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« Letter to America - Chapter 30 - The Escape | Main | A Special Message for Listeners of LTA - Chapter 30 »

April 11, 2006



I was on an easyjet flight last week, looking thru the inshite magazine, i noticed it gave an insiders tip of how great this gallery was. Thats how quickly this placed closed.


There could be several explanations for this carving.

While most people (including myself) would call this a 'gargoyle', this is actually a 'grotesque'. The difference is a gargoyle, by the strict definition of the word, is a carving of some combination of animal / human serving as a waterspout. A Grotesque is merely a carving in the side of a building or structure (can be just a face or an entire scene).

This particular Grotesque can most likely be identified as "The Green Man" judging from the foliage that appears to be coming out of his mouth and surrounding his head. Green Man represents an ancient diety - the forest god, or god of the oak. It is a symbol of fertility and rebirth, with nature merging with humanity.

There are beliefs that the Green Man has something to do with Celtic religion as well. It is said the Celts "worshipped" the human head and in battle would cut off the heads and hoist them up on poles to ward off evil spirits. These heads were sometimes wrapped in leaves to honor some diety or tree-spirit, like the Green Man.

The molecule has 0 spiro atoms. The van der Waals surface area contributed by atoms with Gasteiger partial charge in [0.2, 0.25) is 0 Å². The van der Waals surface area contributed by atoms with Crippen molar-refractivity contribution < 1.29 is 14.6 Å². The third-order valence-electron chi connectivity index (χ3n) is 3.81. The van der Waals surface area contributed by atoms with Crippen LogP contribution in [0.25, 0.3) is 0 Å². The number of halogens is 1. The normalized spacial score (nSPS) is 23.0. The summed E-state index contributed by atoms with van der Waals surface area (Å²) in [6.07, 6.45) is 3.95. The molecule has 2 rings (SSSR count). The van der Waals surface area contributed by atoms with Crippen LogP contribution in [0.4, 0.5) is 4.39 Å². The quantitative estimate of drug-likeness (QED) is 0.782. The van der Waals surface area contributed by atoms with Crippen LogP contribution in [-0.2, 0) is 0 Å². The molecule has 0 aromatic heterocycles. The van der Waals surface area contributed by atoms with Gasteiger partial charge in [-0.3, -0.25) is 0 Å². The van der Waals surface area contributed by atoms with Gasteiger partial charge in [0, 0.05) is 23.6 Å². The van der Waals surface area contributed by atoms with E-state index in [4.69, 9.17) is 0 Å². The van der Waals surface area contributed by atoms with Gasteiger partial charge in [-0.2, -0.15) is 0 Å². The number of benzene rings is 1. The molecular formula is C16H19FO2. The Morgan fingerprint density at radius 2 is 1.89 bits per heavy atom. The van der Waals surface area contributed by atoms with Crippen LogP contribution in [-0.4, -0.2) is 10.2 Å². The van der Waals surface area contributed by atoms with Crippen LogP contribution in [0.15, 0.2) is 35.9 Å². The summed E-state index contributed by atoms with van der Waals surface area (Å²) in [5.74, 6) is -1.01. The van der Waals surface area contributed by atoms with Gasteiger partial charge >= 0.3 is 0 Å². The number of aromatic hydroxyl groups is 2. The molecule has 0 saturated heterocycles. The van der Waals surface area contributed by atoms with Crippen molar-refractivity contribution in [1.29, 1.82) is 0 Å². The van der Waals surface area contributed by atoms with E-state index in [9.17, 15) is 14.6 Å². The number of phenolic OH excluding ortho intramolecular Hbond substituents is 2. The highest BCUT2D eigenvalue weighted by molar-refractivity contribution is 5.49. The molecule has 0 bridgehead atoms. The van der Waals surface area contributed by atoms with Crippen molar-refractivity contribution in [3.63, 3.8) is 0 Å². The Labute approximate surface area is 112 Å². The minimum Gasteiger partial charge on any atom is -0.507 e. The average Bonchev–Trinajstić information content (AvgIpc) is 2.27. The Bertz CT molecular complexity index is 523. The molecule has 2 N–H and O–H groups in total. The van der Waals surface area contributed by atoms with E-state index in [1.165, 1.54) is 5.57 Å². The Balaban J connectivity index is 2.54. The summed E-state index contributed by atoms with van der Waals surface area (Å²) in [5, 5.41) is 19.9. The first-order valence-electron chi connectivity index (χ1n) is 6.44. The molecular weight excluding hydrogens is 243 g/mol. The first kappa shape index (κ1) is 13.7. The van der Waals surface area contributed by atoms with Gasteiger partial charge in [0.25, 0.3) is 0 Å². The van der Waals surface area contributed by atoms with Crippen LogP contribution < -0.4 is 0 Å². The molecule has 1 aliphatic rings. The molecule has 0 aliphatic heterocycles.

There are also many derivations of this legend, including a "green knight" who served under King Arthur. Different forms of the Green Man emerged and faded over time, so there is no clear answer if this is what this carving represents.

There is not much known about the exact origins of gargoyles and grotesques, and they are based on many wide-ranging myths and legends. There is plenty of religious and pagan symbolism, but the stories are confusing as to which is actually true as some say Christian churches used them to "scare" people into coming to church, and other stories say they are pagan gods, like Green Man. Many times they are nothing but decorations. Fact is, it is probably some combination of all of the above.

There is plenty of interesting history on these creatures on the internet.

And that is my Northern Ireland story of the week.


I consider myself properly schooled on that, thanks Phil!

(I'd come back with some quip or another but I'm too busy researching my next big Story of the Week...just after I finish my nap, that is.)


Re-opening under a new name? The 'sculpted bog-oak chairs designed to appeal to the cultivated upper-middle class house-decorationandappreciation-market Gallery'?

(I'm not joking)

Jett Loe

Could be Needia...

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